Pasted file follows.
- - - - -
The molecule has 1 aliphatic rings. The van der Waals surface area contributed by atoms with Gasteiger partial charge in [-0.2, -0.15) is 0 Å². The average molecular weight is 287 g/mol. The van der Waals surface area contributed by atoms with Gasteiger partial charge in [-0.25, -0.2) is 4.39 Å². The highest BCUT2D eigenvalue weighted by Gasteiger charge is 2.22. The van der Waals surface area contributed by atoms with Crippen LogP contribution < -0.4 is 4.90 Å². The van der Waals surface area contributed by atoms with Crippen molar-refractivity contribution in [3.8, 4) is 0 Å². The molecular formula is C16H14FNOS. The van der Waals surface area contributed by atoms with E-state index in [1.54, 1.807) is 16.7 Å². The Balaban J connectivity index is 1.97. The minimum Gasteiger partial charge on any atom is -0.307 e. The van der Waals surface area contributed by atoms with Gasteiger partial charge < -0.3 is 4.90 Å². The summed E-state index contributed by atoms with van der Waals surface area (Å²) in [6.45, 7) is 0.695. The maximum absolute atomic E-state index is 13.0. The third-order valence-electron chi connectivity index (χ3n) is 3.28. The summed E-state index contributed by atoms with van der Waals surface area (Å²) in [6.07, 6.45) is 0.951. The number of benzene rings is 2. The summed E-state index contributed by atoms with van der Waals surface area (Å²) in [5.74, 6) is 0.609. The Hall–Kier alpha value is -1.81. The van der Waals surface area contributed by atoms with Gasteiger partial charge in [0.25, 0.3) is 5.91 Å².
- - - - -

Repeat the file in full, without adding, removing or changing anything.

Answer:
The molecule has 1 aliphatic rings. The van der Waals surface area contributed by atoms with Gasteiger partial charge in [-0.2, -0.15) is 0 Å². The average molecular weight is 287 g/mol. The van der Waals surface area contributed by atoms with Gasteiger partial charge in [-0.25, -0.2) is 4.39 Å². The highest BCUT2D eigenvalue weighted by Gasteiger charge is 2.22. The van der Waals surface area contributed by atoms with Crippen LogP contribution < -0.4 is 4.90 Å². The van der Waals surface area contributed by atoms with Crippen molar-refractivity contribution in [3.8, 4) is 0 Å². The molecular formula is C16H14FNOS. The van der Waals surface area contributed by atoms with E-state index in [1.54, 1.807) is 16.7 Å². The Balaban J connectivity index is 1.97. The minimum Gasteiger partial charge on any atom is -0.307 e. The van der Waals surface area contributed by atoms with Gasteiger partial charge < -0.3 is 4.90 Å². The summed E-state index contributed by atoms with van der Waals surface area (Å²) in [6.45, 7) is 0.695. The maximum absolute atomic E-state index is 13.0. The third-order valence-electron chi connectivity index (χ3n) is 3.28. The summed E-state index contributed by atoms with van der Waals surface area (Å²) in [6.07, 6.45) is 0.951. The number of benzene rings is 2. The summed E-state index contributed by atoms with van der Waals surface area (Å²) in [5.74, 6) is 0.609. The Hall–Kier alpha value is -1.81. The van der Waals surface area contributed by atoms with Gasteiger partial charge in [0.25, 0.3) is 5.91 Å².